Blog entries on September 2005

  • iMic for my Mac mini

    By Nuno Mariz, on 21 September 2005 @ 15:27
    I think that is very weird that Mac mini doesn't have a mic or a simple line-in interface, i had to wait for 15 days and pay for the iMic 53 €. For those who doesn't know what it is:
    The iMic universal audio adapter is a USB device that adds stereo input and output to your Mac or PC. Connect virtually any microphone or sound input device to your iBook, PowerBook, PowerMac or other Mac or PC with a USB port. Yes, iMic supports both Mic level and line level input. It also supports line level output for connecting speakers or an external recording device.
  • Apple's G5 versus x86, Mac OS X versus Linux

    By Nuno Mariz, on 2 September 2005 @ 14:59
    Mac OS X
    I've found an interesting article comparing Apple's G5 versus x86 and Mac OS X versus Linux. Basically resumes to this:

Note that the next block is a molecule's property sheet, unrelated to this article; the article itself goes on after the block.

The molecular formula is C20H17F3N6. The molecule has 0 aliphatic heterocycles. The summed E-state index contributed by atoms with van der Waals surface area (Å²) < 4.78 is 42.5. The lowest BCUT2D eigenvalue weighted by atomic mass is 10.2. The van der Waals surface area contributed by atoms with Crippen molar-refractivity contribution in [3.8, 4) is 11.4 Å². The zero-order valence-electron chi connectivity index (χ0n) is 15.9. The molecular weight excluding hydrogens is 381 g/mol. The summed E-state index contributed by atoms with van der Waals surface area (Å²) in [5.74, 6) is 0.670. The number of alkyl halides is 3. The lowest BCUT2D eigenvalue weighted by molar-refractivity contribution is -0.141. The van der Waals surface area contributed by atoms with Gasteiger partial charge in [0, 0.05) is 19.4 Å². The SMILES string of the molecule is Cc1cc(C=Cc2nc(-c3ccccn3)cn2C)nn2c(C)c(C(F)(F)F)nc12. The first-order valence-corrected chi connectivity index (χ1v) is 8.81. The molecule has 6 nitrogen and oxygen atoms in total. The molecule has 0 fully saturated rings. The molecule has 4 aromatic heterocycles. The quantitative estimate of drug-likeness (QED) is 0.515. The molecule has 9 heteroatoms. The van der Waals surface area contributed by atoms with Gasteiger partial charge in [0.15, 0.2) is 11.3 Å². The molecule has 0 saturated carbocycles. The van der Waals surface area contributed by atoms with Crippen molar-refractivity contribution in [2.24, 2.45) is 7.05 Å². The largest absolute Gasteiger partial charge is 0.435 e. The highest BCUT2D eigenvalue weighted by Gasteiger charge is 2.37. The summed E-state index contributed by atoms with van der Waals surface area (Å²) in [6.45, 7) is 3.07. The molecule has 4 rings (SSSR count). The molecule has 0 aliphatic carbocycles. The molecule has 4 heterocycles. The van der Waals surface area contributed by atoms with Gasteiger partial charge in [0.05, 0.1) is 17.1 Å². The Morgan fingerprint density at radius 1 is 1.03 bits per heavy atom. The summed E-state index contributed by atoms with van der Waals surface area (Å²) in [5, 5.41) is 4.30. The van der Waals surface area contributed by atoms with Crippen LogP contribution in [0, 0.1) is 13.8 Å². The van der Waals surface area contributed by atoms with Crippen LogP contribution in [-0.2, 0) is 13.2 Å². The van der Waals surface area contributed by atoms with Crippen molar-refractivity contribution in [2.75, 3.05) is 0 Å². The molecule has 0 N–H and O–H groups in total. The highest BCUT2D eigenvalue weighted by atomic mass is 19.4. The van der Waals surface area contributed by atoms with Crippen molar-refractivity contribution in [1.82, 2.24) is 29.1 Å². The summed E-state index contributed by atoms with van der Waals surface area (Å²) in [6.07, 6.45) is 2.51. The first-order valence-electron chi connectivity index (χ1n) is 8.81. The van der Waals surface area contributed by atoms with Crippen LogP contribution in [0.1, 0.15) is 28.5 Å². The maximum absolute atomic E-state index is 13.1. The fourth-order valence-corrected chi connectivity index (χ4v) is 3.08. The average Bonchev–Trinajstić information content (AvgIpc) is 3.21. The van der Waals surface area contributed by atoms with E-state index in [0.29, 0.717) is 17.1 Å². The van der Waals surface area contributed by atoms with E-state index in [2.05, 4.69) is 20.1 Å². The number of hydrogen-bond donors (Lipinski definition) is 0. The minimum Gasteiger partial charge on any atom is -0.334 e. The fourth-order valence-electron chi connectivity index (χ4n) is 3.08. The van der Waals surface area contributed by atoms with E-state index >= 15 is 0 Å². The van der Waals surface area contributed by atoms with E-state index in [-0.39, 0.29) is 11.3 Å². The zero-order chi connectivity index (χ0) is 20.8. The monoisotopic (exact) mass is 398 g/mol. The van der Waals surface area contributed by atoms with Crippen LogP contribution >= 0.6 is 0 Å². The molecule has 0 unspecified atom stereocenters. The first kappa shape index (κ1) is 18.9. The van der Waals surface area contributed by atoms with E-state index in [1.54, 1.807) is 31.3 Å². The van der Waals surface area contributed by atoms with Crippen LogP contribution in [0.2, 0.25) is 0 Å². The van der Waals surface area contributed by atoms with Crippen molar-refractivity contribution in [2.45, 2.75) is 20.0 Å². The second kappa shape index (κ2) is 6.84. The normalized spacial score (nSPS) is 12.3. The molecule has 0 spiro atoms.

Workstation, yes; Server, no.

    The G5 is a gigantic improvement over the previous CPU in the PowerMac, the G4e. The G5 is one of the most superscalar CPUs ever, and has all the characteristics that could give Apple the edge, especially now that the clock speed race between AMD and Intel is over. However, there is still a lot of work to be done.

    The server performance of the Apple platform is, however, catastrophic. When we asked Apple for a reaction, they told us that some database vendors, Sybase and Oracle, have found a way around the threading problems. We'll try Sybase later, but frankly, we are very sceptical. The whole "multi-threaded Mach microkernel trapped inside a monolithic FreeBSD cocoon with several threading wrappers and coarse-grained threading access to the kernel", with a "backwards compatibility" millstone around its neck sounds like a bad fusion recipe for performance.

    Workstation apps will hardly mind, but the performance of server applications depends greatly on the threading, signalling and locking engine. I am no operating system expert, but with the data that we have today, I think that a PowerPC optimised Linux such as Yellow Dog is a better idea for the Xserve than Mac OS X server.
    No more mysteries:
    Apple's G5 versus x86, Mac OS X versus Linux Part One, Part Two